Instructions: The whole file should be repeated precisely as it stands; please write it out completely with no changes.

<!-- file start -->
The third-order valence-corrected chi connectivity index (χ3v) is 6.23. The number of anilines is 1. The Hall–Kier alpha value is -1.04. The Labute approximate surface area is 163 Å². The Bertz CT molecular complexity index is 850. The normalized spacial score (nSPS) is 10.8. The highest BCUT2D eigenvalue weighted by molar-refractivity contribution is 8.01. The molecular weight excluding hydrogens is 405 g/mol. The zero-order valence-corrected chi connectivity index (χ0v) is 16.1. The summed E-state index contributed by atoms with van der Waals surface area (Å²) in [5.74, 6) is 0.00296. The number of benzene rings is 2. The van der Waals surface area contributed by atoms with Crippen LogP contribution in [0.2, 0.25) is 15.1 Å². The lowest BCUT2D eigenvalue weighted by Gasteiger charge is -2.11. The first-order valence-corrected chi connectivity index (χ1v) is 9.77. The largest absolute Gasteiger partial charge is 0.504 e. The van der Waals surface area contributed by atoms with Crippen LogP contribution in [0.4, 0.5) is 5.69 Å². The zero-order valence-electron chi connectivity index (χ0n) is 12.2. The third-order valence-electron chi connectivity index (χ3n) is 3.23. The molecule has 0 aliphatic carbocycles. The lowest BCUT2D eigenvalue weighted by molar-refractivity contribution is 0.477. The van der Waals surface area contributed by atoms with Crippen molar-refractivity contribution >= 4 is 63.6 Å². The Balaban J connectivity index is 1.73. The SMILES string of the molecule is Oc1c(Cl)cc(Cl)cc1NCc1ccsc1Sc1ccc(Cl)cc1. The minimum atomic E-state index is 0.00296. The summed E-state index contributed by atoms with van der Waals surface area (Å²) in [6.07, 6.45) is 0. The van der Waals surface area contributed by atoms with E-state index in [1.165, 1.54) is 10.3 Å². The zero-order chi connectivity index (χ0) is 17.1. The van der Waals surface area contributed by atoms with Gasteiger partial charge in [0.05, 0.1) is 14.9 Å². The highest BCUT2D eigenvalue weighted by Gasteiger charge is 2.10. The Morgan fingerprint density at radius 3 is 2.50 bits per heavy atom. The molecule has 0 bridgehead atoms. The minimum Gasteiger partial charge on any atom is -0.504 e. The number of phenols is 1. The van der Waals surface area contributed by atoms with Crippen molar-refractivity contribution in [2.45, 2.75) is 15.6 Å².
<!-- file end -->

The third-order valence-corrected chi connectivity index (χ3v) is 6.23. The number of anilines is 1. The Hall–Kier alpha value is -1.04. The Labute approximate surface area is 163 Å². The Bertz CT molecular complexity index is 850. The normalized spacial score (nSPS) is 10.8. The highest BCUT2D eigenvalue weighted by molar-refractivity contribution is 8.01. The molecular weight excluding hydrogens is 405 g/mol. The zero-order valence-corrected chi connectivity index (χ0v) is 16.1. The summed E-state index contributed by atoms with van der Waals surface area (Å²) in [5.74, 6) is 0.00296. The number of benzene rings is 2. The van der Waals surface area contributed by atoms with Crippen LogP contribution in [0.2, 0.25) is 15.1 Å². The lowest BCUT2D eigenvalue weighted by Gasteiger charge is -2.11. The first-order valence-corrected chi connectivity index (χ1v) is 9.77. The largest absolute Gasteiger partial charge is 0.504 e. The van der Waals surface area contributed by atoms with Crippen LogP contribution in [0.4, 0.5) is 5.69 Å². The zero-order valence-electron chi connectivity index (χ0n) is 12.2. The third-order valence-electron chi connectivity index (χ3n) is 3.23. The molecule has 0 aliphatic carbocycles. The lowest BCUT2D eigenvalue weighted by molar-refractivity contribution is 0.477. The van der Waals surface area contributed by atoms with Crippen molar-refractivity contribution >= 4 is 63.6 Å². The Balaban J connectivity index is 1.73. The SMILES string of the molecule is Oc1c(Cl)cc(Cl)cc1NCc1ccsc1Sc1ccc(Cl)cc1. The minimum atomic E-state index is 0.00296. The summed E-state index contributed by atoms with van der Waals surface area (Å²) in [6.07, 6.45) is 0. The van der Waals surface area contributed by atoms with E-state index in [1.165, 1.54) is 10.3 Å². The zero-order chi connectivity index (χ0) is 17.1. The van der Waals surface area contributed by atoms with Gasteiger partial charge in [0.05, 0.1) is 14.9 Å². The highest BCUT2D eigenvalue weighted by Gasteiger charge is 2.10. The Morgan fingerprint density at radius 3 is 2.50 bits per heavy atom. The molecule has 0 bridgehead atoms. The minimum Gasteiger partial charge on any atom is -0.504 e. The number of phenols is 1. The van der Waals surface area contributed by atoms with Crippen molar-refractivity contribution in [2.45, 2.75) is 15.6 Å².